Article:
SF, others seek temporary halt in foreclosures
San Francisco Mayor Ed Lee and the mayors of Oakland, San Jose, Sacramento and Fresno will release a letter Wednesday asking the nation's five largest banks to temporarily halt foreclosure proceedings against some of their customers.
The request applies only to mortgage holders who are covered under the $25 billion federal-state robosigning settlement, which affects people whose loans are held in a portfolio by Ally Financial, Bank of America, Chase, Citibank or Wells Fargo.
The mayors are asking for a pause until the settlement is expected to start taking effect on July 1. The settlement requires banks to offer various forms of mortgage relief, including principal reduction, lower monthly interest payments and help with short sales.
The idea is to make sure that people who may be eligible for help don't lose their homes in the meantime, said Paul Henderson, Lee's deputy chief of staff.
Wells Fargo spokeswoman Vickee Adams said the bank is continuing to provide solutions for distressed borrowers but does not support a moratorium on foreclosure proceedings.
"There are ample opportunities for payment assistance," she said. "We think any sort of delay would not necessarily benefit the cities or communities in which these borrowers live."
Buck Bagot, a member of Occupy Bernal, a community group whose protests frequently interrupt foreclosure auctions on the steps of San Francisco City Hall, said he would welcome a temporary halt to foreclosures.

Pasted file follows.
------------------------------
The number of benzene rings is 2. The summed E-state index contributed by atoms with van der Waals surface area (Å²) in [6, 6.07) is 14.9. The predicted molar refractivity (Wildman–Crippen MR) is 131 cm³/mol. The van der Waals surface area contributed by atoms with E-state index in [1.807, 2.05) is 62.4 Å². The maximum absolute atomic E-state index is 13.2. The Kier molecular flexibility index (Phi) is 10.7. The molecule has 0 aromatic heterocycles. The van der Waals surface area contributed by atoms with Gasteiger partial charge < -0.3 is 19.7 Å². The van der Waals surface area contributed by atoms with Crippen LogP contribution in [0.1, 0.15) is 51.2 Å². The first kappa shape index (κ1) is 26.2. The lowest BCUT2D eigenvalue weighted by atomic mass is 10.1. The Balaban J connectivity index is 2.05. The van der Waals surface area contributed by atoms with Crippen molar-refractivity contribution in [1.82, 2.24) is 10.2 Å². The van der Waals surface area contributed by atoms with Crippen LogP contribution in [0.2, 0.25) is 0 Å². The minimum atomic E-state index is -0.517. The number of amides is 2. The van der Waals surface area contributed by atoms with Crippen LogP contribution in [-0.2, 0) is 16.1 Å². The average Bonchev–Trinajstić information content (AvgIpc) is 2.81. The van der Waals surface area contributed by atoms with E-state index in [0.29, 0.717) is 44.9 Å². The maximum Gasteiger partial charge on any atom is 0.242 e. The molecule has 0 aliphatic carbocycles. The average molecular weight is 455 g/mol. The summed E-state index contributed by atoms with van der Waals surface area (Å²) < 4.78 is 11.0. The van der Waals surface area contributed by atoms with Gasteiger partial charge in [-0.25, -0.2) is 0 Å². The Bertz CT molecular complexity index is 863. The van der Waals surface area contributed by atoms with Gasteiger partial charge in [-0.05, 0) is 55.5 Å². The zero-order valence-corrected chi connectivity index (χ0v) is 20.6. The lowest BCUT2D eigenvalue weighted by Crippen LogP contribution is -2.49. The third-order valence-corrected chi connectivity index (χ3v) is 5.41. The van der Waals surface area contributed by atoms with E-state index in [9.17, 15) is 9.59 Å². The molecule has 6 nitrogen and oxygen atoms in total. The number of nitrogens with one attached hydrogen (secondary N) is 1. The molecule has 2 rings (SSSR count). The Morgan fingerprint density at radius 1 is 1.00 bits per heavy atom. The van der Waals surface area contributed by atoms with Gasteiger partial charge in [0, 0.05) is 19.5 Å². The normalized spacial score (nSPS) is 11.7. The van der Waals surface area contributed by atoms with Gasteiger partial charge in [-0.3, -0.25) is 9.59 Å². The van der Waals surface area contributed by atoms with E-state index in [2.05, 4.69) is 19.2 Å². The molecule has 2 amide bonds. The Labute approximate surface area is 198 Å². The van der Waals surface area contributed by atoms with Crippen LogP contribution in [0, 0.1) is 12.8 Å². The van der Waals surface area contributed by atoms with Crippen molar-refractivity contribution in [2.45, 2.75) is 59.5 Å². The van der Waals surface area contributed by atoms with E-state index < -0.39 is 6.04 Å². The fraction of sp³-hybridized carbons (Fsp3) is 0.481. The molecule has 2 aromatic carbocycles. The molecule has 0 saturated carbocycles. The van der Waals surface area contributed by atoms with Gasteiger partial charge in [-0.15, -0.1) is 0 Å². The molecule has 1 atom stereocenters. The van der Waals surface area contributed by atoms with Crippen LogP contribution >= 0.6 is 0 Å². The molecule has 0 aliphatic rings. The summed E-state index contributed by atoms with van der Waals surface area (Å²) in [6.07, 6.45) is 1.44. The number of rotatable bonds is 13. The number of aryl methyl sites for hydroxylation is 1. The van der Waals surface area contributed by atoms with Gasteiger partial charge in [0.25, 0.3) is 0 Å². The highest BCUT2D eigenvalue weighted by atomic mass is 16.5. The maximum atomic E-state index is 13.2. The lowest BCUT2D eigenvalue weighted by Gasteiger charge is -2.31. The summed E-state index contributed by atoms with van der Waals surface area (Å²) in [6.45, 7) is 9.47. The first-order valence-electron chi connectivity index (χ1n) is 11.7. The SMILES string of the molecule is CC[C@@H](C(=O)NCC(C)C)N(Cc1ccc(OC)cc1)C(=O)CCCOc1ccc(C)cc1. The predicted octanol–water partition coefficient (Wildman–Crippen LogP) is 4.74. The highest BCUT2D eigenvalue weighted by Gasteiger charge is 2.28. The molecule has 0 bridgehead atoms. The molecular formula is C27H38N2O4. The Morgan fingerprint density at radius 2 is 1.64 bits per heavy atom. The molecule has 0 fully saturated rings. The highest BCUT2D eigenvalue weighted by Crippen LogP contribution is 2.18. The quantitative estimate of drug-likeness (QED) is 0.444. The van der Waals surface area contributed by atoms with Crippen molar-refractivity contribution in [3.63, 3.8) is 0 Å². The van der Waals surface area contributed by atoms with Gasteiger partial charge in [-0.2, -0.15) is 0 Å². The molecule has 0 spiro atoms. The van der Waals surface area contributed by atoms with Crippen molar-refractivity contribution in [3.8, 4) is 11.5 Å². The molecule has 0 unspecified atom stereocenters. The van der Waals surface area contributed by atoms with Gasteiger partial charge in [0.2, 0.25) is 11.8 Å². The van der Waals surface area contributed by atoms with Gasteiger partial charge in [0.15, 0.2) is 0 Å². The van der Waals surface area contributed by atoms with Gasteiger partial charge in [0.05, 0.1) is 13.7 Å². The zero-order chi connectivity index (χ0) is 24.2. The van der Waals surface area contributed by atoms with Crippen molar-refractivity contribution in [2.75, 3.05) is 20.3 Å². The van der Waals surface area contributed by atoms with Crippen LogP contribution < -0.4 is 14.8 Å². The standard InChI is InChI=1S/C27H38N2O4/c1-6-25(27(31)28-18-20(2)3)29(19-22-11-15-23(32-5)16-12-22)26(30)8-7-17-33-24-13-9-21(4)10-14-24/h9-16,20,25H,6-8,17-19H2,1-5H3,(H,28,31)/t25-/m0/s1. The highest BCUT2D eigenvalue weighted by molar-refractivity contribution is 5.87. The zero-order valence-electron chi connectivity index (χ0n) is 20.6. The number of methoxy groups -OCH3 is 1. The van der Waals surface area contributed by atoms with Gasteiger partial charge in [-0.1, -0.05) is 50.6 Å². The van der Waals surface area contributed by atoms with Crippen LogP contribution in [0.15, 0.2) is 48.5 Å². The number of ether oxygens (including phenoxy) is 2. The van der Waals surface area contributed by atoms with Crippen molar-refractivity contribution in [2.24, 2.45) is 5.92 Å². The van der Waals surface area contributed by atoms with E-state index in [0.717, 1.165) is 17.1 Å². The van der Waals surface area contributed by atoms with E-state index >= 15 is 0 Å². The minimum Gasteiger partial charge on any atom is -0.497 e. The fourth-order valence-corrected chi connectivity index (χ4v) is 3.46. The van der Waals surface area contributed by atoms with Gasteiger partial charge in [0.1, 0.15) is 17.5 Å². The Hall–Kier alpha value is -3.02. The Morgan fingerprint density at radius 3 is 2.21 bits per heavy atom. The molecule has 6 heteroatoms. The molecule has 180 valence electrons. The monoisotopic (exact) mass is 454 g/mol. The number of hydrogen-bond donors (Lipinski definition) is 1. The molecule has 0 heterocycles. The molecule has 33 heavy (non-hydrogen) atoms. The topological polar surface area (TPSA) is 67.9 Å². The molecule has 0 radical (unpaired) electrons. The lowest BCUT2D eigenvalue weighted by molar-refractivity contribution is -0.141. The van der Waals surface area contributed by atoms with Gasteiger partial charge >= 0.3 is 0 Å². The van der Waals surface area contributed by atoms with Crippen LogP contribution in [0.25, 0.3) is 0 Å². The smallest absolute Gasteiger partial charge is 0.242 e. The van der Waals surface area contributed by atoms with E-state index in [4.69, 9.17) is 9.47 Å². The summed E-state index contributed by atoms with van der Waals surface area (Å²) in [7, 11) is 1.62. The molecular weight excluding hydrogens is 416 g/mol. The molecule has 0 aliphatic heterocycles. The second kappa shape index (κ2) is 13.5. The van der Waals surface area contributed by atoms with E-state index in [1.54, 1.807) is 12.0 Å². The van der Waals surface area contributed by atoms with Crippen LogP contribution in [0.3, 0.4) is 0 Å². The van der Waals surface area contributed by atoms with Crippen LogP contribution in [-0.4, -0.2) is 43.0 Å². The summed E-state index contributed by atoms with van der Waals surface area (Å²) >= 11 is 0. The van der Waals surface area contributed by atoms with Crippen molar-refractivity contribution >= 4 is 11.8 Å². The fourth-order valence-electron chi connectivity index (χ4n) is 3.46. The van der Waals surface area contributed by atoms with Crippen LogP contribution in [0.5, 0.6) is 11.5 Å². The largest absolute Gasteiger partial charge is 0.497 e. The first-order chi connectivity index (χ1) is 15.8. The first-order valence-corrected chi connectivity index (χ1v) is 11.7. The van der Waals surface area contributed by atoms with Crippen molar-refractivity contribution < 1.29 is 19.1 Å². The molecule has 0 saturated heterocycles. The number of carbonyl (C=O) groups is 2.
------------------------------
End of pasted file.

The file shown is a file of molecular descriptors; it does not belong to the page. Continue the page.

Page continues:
"This whole dual-tracking thing, where people are in a trial loan-modification period and they can still have their houses auctioned off, continues to happen," he said. "The banks don't think of it as dual tracking because until they approve the loan modification, they feel like people are still in the (foreclosure) process. The way they do it is so disorganized. A pause would be a wonderful thing."
San Francisco "wants to be a catalyst in ... providing innovative solutions" to the foreclosure crisis, Henderson said.
Toward that end, Lee has been negotiating with banks about their practices, he said. By week's end, San Franciscans who call 311 will be able to get referrals for assistance with mortgage problems.
The mayor is also focused on making sure San Francisco residents receive relief under the terms of the robosigning settlement.
The mayor will convene a working group including representatives from banks, housing counselors, community leaders and city staff "to work on an approach that reaches borrowers who could be eligible for relief under the settlement to connect them with those resources," said Jeff Buckley, Lee's senior adviser on housing policy.
"What we come up with in San Francisco could serve as a model to other cities," Lee said.
Meanwhile in Sacramento, legislators continue to thrash out final language for the Homeowner Bill of Rights, a package of proposed laws to address foreclosure abuses that is backed by Attorney General Kamala Harris and Democratic leaders.
Key provisions include eliminating dual tracking and requiring banks to provide a single point of contact for struggling homeowners.
A final vote could happen next week.